WHEN Mike Tindall became patron of Rugby For Heroes last year, the charity was operating out of the house of its CEO, Alan Lamb.
Twelve months on and the organisation has just moved into a new home on Barton Street in Gloucester, showing how much it has gone from strength to strength.
The charity’s focus is to raise awareness and funds to provide support to ex-military servicemen and women in close co-operation with partner Remount, who run weekend courses designed to provide a springboard for former forces personnel returning to civilian life.
The aim is to help them make the transition and resettlement from military service back into civilian life and to help them cope with life-changing experiences.
Quiz nights, dinners and a calendar raised funds to help them overcome and deal with the challenges of Post Operational Stress Disorder and Post Traumatic Stress Disorder.
Tindall originally got involved in the charity through former teammates Ryan Lamb, Alan’s son, and Anthony Allen, who are both trustees.
Alongside current Cherry and Whites team-mates Nick Wood and Matt Cox, Tindall presented a cheque for £20,000 to Army personnel, after a busy year of fundraising.
And England’s most-capped centre now wants to see the organisation grow even bigger and raise yet more money for their worthy cause.
“It has been a slow grower in terms of it originally being all based around a calendar that came out once a year,” said Gloucester player/coach Tindall.
“We have had some great help and we managed to get that first dinner out and we had such good support.
“Everyone who came to that dinner has been really supportive and we managed to get a few guys who were ex-forces who really appreciate what Rugby For Heroes and Remount are trying to do.
“They have committed long term and we have already sold 20 tables for next year’s dinner.
“When you get that sort of support it is brilliant because it means you can go away and plan things as you know all of those guys will always be there supporting the charity.
“Handing over a cheque for £20,000 which guarantees that 20 soldiers or 20 armed personnel will go through the programme is great and hopefully we can just keep expanding it and it will grow further.”
Having watched the charity grow considerably in the last year, Tindall says in some respects he can relate to the issues former servicemen and women are going through.
The former England captain is experiencing a huge transition himself as he finds his feet in his new role as a player/coach at Kingsholm.
The ex-Bath man is taking his first steps into coaching after his future was cast in doubt when former head coach Bryan Redpath did not offer him a contract.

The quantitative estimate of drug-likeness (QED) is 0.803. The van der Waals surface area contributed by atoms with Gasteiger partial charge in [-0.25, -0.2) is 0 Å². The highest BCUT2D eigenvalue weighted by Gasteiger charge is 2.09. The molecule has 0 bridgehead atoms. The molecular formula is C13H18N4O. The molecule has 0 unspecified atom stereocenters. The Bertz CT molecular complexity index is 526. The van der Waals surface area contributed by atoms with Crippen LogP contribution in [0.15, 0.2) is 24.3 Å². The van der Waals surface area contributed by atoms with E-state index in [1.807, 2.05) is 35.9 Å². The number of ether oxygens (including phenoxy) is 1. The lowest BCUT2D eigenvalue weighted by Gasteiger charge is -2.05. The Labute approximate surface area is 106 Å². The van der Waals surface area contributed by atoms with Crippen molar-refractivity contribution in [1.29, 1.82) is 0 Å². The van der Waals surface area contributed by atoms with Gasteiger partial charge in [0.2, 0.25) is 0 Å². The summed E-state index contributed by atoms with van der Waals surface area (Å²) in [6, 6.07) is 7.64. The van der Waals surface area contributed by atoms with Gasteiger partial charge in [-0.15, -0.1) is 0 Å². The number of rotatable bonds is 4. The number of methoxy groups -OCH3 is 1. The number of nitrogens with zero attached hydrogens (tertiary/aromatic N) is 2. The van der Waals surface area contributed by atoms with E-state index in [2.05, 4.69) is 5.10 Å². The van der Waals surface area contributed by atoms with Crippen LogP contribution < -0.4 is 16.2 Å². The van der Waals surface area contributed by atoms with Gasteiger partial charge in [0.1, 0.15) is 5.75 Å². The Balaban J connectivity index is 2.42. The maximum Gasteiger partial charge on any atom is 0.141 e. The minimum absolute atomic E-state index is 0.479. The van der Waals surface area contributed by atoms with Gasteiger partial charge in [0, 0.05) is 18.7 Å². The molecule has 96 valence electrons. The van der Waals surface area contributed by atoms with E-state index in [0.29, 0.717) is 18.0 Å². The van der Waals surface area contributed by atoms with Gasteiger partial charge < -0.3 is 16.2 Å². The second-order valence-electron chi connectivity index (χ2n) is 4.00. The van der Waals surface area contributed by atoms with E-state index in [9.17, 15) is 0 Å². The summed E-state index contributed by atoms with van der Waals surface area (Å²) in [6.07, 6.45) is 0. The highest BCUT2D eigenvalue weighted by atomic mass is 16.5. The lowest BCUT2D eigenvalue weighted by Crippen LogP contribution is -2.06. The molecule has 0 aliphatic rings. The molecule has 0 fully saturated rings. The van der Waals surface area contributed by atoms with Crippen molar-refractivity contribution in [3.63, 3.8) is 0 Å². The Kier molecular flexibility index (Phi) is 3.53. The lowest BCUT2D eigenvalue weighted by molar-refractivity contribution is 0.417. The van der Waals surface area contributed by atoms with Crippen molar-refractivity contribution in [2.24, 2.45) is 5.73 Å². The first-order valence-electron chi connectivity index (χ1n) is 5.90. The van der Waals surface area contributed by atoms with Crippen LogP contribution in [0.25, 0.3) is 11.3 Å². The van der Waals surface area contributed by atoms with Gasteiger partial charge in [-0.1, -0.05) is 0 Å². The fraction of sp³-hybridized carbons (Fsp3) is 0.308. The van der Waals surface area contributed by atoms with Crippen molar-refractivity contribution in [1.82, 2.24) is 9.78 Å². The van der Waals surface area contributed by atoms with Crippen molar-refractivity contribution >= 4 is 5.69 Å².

But with new director of rugby Nigel Davies coming in this summer and offering him the chance to begin his coaching journey, Tindall says he was pleased to extend his seven-year spell in the city.
With Tindall just getting to grips with his new position, the 2003 World Cup winner says his latest expedition is nowhere near as hazardous as what people leaving the services are going through.
“I have known a couple of guys who have been in the services but I have not had that experience of seeing someone who has really struggled,” added Tindall.
“I am lucky that the people I know have had a smooth transition back but everyone unfortunately sees different levels of combat or active duty there and it affects everyone in their own way.
“When you are at school you always have someone telling you what to do and when you have got to hand things in and when you do this and that.
“But when you go to university you are on your own and some people can’t handle that transition.
“You have teachers telling them when to hand something in and that you have got a semester to do it and you have to manage your own time.
“It is on a massively larger scale with the armed forces coming back but it is still the same problems.
“The link between rugby and the armed forces all comes from camaraderie to team work, leadership and honesty.
“Now I am in a sort of strange position with what I am doing.
“I still want to play and still try to be an influence on Gloucester but also at the same time I have got to think about what is best for Gloucester and what helps Gloucester move forward.
“You have got to find that balance between what is best for you but ultimately what is best for the team and that is what the armed forces are.
“They are a group of individuals but everyone has to be geared towards what is best for the team because if someone goes off script then from their side of it, it can be catastrophic.”